The title track ‘Up the Bracket’ rears its ugly head just over halfway through the record. The song deserves its accreditation as its punk ethos is displayed in the opening seconds with Doherty’s indistinguishable gargling making way for crashing riffs and flowing rhythm. We see in the music video the band’s love of British comedy (Tony Hancock in particular) as they lark around with each other with a Beatlesque slapstick.

The LP continues to deliver this souped-up skiffle in all it’s unashamed, reckless glory and as ‘The Good Old Days’ bassline kicks in Doherty and Barat yet again demand our loyalty and patriotism with their lyrics so full of imagery and their instrumentals brimming with nostalgia. Simply put: “If you’ve lost your faith and love in music, oh the end won’t be long.”

‘I Get Along’ is the finale and my, what a finale! Gathering up all the energy of a pit bull on speed and stamping as hard as a brogue will allow, the opening riff is as thundering as Thor himself. This incendiary song is designed to fuel the fire of hedonism and rouse the hearts and minds of thugs and poets alike.

In essence, Up the Bracket is perfectly described by the aforementioned visitor of 10 Downing Street, Noel Gallagher, when he said: “People said Oasis was the sound of the council estate singing its heart out. The Libertines are the poet behind the estate’s dustbin.”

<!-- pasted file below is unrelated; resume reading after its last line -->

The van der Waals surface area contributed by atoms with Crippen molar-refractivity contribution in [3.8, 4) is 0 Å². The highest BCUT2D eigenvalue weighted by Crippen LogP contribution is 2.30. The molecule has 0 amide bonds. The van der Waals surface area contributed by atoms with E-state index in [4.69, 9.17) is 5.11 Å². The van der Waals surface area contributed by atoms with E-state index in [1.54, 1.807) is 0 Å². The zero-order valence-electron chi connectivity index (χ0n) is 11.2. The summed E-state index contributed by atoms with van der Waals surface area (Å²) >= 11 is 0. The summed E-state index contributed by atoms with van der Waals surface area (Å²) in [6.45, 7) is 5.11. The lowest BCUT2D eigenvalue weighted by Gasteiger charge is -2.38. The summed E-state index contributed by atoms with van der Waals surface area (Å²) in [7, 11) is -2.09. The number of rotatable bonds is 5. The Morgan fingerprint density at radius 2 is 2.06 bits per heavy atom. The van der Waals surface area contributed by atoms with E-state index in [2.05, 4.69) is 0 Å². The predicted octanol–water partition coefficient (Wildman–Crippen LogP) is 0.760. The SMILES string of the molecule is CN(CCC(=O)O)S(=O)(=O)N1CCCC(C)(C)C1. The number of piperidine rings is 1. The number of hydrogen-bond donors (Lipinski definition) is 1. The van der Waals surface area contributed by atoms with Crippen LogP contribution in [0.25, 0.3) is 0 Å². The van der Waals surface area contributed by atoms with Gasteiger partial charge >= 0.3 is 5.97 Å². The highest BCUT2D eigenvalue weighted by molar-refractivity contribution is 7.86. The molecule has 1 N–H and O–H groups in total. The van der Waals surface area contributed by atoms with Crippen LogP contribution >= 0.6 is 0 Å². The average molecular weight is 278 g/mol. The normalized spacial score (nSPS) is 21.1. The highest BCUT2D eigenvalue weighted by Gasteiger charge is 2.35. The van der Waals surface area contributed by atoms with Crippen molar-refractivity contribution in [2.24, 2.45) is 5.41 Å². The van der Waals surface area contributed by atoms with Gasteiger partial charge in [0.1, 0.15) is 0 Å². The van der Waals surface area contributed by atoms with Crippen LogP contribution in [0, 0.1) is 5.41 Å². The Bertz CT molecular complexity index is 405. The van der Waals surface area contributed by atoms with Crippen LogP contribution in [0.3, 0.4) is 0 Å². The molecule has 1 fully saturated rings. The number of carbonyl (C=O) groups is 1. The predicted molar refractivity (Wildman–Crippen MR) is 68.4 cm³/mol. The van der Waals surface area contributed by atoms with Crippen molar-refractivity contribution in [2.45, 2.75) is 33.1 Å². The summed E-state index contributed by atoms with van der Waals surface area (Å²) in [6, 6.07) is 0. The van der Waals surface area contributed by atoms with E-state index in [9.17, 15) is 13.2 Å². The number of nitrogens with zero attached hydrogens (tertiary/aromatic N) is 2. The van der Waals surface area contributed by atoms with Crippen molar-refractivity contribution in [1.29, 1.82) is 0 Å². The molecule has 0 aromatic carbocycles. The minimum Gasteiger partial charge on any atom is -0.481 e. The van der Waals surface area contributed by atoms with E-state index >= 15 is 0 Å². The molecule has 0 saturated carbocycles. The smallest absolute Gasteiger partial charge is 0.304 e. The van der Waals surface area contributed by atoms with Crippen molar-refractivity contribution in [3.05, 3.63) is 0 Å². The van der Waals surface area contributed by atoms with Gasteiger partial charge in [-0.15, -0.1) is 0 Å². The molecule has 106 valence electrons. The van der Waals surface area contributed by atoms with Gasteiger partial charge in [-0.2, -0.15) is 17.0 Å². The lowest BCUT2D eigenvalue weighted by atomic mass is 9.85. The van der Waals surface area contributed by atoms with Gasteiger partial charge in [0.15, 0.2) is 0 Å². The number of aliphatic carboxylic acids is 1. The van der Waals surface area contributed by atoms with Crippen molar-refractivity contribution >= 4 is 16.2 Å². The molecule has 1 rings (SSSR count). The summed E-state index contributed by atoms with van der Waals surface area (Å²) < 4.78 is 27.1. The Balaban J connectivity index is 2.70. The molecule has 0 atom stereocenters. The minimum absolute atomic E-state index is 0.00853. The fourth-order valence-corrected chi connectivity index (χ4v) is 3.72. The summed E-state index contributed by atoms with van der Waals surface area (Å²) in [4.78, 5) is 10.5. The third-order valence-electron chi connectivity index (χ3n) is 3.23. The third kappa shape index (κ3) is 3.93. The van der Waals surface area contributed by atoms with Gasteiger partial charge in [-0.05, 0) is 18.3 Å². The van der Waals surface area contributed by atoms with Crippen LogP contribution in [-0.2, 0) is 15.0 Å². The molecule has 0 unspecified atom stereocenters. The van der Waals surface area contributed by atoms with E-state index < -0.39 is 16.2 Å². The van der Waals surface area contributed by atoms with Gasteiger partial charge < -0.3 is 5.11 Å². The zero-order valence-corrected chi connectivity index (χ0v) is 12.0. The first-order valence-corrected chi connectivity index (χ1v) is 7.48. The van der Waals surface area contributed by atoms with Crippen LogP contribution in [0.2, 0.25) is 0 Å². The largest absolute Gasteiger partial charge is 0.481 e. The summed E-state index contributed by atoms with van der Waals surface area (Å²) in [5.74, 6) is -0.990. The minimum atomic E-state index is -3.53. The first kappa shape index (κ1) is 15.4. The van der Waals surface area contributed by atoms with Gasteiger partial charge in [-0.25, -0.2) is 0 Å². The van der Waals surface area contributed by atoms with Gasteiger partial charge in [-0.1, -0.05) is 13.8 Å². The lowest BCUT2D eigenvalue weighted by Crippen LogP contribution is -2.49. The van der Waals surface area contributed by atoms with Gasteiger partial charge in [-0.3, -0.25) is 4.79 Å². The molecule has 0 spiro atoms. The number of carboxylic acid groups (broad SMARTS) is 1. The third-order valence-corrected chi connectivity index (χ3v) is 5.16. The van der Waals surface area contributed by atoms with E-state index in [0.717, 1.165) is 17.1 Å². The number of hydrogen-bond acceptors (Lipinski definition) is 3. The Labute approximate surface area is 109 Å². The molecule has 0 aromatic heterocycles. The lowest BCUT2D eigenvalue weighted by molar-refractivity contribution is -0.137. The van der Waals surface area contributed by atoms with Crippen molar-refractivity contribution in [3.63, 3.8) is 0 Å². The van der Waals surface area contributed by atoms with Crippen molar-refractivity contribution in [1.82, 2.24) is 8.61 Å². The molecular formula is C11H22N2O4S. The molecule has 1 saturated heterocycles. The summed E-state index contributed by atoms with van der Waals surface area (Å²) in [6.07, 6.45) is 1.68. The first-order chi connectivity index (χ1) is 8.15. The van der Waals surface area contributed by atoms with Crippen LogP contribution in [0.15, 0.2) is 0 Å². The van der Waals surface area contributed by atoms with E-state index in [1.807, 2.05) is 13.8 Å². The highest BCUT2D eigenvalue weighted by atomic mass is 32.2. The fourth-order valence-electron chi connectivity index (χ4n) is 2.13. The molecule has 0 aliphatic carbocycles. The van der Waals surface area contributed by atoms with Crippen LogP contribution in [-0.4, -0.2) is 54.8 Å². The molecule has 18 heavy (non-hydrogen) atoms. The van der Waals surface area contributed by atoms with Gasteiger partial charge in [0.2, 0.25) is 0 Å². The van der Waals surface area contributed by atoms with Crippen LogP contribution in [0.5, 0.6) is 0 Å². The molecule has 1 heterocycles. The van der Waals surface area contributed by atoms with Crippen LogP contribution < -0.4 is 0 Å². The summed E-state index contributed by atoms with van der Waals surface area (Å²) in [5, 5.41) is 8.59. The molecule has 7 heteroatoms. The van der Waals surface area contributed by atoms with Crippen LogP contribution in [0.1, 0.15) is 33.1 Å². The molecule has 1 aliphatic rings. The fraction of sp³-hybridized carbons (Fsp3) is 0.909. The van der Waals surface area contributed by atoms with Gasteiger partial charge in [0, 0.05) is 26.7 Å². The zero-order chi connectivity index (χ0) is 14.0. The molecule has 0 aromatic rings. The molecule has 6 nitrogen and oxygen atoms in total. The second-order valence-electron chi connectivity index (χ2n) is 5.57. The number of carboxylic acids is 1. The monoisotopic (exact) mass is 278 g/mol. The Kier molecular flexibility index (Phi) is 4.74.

This sense of chaotic hedonism and driving declarations of war against the modern world completed by brilliant musicianship and socially scything lyrics all entrenched in a deep Britishness, are what sets this album apart from anything at the time and leaves it standing alone, still.

With The Libertines it can be very easy to get caught up in the furore of lad rock mischief they left behind in their wake. It’s true that for every member of the band’s fanbase that saw the poetry of it all there was a lad who just wanted to wear a trilby and drink gin. It’s also true that Pete Doherty’s tabloid escapades and the unfurling of the 2000s indie scene have all contributed to the band’s overlooked status. But there’s one thing to remember, The Libertines were the real deal.

If you ever needed proof then it is on the beachfront in Margate. A small seaside town holds on its promenade a hotel owned by The Libertines called The Albion Rooms and it’s not only their dose of proof that it was all for real but also their own little slice of Albion.